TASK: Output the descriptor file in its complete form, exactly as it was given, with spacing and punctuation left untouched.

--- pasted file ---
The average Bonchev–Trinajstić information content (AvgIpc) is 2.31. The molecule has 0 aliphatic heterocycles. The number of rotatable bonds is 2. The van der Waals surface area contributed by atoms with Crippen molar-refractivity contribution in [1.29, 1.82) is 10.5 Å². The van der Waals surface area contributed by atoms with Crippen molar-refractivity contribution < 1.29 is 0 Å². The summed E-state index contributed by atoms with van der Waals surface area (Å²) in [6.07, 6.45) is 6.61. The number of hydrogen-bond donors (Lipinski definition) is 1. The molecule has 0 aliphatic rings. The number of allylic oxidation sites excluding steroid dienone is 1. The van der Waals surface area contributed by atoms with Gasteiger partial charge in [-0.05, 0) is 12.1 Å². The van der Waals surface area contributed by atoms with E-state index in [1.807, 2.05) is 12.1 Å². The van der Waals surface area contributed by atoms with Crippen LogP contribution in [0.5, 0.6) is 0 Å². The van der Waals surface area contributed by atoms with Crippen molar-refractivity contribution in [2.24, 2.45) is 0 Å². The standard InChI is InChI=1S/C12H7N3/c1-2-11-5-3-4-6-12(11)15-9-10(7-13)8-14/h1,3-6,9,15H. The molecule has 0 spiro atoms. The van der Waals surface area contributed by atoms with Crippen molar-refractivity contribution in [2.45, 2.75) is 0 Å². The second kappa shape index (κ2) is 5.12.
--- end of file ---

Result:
The average Bonchev–Trinajstić information content (AvgIpc) is 2.31. The molecule has 0 aliphatic heterocycles. The number of rotatable bonds is 2. The van der Waals surface area contributed by atoms with Crippen molar-refractivity contribution in [1.29, 1.82) is 10.5 Å². The van der Waals surface area contributed by atoms with Crippen molar-refractivity contribution < 1.29 is 0 Å². The summed E-state index contributed by atoms with van der Waals surface area (Å²) in [6.07, 6.45) is 6.61. The number of hydrogen-bond donors (Lipinski definition) is 1. The molecule has 0 aliphatic rings. The number of allylic oxidation sites excluding steroid dienone is 1. The van der Waals surface area contributed by atoms with Gasteiger partial charge in [-0.05, 0) is 12.1 Å². The van der Waals surface area contributed by atoms with E-state index in [1.807, 2.05) is 12.1 Å². The van der Waals surface area contributed by atoms with Crippen LogP contribution in [0.5, 0.6) is 0 Å². The van der Waals surface area contributed by atoms with Crippen molar-refractivity contribution in [2.24, 2.45) is 0 Å². The standard InChI is InChI=1S/C12H7N3/c1-2-11-5-3-4-6-12(11)15-9-10(7-13)8-14/h1,3-6,9,15H. The molecule has 0 spiro atoms. The van der Waals surface area contributed by atoms with Crippen molar-refractivity contribution in [2.45, 2.75) is 0 Å². The second kappa shape index (κ2) is 5.12.